The EU-PNR proposal was first proposed by the European Commission in 2011. However, it was rejected by the Parliament’s LIBE committee in 2013, presumably because there is no evidence to suggest that it is necessary and proportionate and, therefore, legal. Shortly after, the Parliament asked the Committee to reconsider its position.

The following are some of the reasons why the proposal should be rejected:

The EU should not repeat past mistakes

Fast-tracking these measures after the Paris and Copenhagen terrorists attacks in 2015 will lead to the EU repeating exactly the same mistake it made when adopting the failed Data Retention Directive. As previously explained in our PNR infographic, the LIBE Committee rejected the Data Retention Directive, only for the Directive to be subsequently pushed through following a terrorist attack. It was then declared illegal by the European Court of Justice. Now, after the LIBE Committee rejected the PNR Directive in 2013, it is being pushed through, following terrorist attacks.

Lack of evidence regarding the effectiveness of the PNR profiling

There is simply no evidence showing PNR schemes are an effective anti terrorism measure. There is no evidence that tracking of all passengers and collecting PNR data is necessary or even useful for the fight against terrorism and transnational serious crimes.

Principle at stake

The question is simple. In the absence of any evidence of necessity, of usefulness, of proportionality, is it acceptable to treat every citizen as a potential serious criminal? Is it acceptable to indiscriminately collect individual’s information, storing it in stockpiles of data which will become a security risk in their own right? Is it acceptable that, having made this mistake with telecommunications data retention, the European Parliament looks set to make this mistake again?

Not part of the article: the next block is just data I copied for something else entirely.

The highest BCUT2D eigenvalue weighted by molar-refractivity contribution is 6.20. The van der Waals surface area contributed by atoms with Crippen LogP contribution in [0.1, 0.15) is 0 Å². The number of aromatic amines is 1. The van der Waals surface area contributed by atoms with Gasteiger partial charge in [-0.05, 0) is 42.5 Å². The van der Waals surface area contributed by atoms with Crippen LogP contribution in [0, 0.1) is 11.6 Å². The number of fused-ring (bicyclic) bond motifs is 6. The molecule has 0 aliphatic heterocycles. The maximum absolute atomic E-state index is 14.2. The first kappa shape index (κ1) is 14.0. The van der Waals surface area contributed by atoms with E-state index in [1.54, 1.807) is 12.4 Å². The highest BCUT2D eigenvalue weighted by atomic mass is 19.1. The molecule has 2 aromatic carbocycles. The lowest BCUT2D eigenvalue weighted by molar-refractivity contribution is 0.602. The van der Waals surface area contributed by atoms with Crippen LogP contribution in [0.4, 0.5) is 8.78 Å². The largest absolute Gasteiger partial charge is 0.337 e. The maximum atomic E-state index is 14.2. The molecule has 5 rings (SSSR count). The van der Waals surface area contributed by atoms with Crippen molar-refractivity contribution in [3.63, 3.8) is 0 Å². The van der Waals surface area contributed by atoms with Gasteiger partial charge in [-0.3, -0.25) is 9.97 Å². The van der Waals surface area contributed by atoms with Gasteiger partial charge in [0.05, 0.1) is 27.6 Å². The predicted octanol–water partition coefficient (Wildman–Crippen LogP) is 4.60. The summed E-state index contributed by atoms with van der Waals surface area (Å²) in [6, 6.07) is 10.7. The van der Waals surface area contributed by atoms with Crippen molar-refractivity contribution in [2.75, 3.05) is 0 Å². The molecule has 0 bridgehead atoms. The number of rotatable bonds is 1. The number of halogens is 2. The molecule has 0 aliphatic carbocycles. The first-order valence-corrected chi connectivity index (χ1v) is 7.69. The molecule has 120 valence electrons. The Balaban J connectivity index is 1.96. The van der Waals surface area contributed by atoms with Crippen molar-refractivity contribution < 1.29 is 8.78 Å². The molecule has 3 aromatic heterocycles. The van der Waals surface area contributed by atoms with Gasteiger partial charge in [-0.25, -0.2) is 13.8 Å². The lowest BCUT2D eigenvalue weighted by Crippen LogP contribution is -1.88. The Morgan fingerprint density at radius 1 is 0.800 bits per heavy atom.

We urge you to contact your Members of the European Parliament (MEP) and remind them that privacy and protection of personal data are essential elements of every democratic society. Ask your MEP to support the amendments 48 and 49 in order to make sure that the Commission’s proposal, which evidently undermines key fundamental rights, is rejected.

Jointly written with EDRi intern Morana Perušić

Further reading:

Data retention: EU Commission – guardian and enemy of the treaties (17.12.2014.)
https://edri.org/data-retention-eu-com-guardian-enemy/

“We still need to watch you, really”: PNR back in the Parliament (02.04.2015)
https://edri.org/pnr-back-in-the-ep/

EU-PNR: “Those who don’t know history are doomed to repeat it” (03.06.2015)
https://www.accessnow.org/blog/2015/06/03/eu-pnr-those-who-dont-know-history-are-doomed-to-repeat-it

Article 29 Data Protection Working Party, Opinion 10/2011 on the proposal for a Directive of the European Parliament and of the Council on the use of passenger name record data for the prevention, detection, investigation and prosecution of terrorist offences and serious crime (05.04.2011.)
http://ec.europa.eu/justice/policies/privacy/docs/wpdocs/2011/wp181_en.pdf

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02 Jul 2015

European Digital Rights asks the European Commission to investigate illegal data retention laws in the EU

By Heini Järvinen

European Digital Rights (EDRi) this morning sent a letter to European Commission First Vice-President Frans Timmermans, asking the European Commission to investigate the data retention laws in EU Member States which appear to be illegal in light of the Court of Justice of the European Union (CJEU) ruling on this issue from 8 April last year.